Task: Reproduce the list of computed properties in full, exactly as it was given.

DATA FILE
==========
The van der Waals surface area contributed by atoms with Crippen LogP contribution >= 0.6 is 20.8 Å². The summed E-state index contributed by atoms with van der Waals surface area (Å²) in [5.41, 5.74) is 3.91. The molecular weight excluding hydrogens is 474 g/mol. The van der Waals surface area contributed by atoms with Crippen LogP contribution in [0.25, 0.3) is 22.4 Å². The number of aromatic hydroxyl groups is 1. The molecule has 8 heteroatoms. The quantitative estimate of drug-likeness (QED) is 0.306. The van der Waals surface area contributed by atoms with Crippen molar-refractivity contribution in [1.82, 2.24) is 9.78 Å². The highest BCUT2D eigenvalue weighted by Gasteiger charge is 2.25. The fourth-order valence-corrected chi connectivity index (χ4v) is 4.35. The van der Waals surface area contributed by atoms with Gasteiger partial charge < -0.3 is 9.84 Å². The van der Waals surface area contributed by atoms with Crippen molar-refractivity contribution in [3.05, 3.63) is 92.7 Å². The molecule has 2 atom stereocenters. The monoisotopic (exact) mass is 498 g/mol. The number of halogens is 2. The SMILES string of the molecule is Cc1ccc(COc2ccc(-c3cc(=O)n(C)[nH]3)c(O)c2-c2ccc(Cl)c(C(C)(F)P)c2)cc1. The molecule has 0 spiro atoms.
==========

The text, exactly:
The van der Waals surface area contributed by atoms with Crippen LogP contribution >= 0.6 is 20.8 Å². The summed E-state index contributed by atoms with van der Waals surface area (Å²) in [5.41, 5.74) is 3.91. The molecular weight excluding hydrogens is 474 g/mol. The van der Waals surface area contributed by atoms with Crippen LogP contribution in [0.25, 0.3) is 22.4 Å². The number of aromatic hydroxyl groups is 1. The molecule has 8 heteroatoms. The quantitative estimate of drug-likeness (QED) is 0.306. The van der Waals surface area contributed by atoms with Crippen molar-refractivity contribution in [1.82, 2.24) is 9.78 Å². The highest BCUT2D eigenvalue weighted by Gasteiger charge is 2.25. The fourth-order valence-corrected chi connectivity index (χ4v) is 4.35. The van der Waals surface area contributed by atoms with Gasteiger partial charge < -0.3 is 9.84 Å². The van der Waals surface area contributed by atoms with Crippen molar-refractivity contribution in [3.05, 3.63) is 92.7 Å². The molecule has 2 atom stereocenters. The monoisotopic (exact) mass is 498 g/mol. The number of halogens is 2. The SMILES string of the molecule is Cc1ccc(COc2ccc(-c3cc(=O)n(C)[nH]3)c(O)c2-c2ccc(Cl)c(C(C)(F)P)c2)cc1. The molecule has 0 spiro atoms.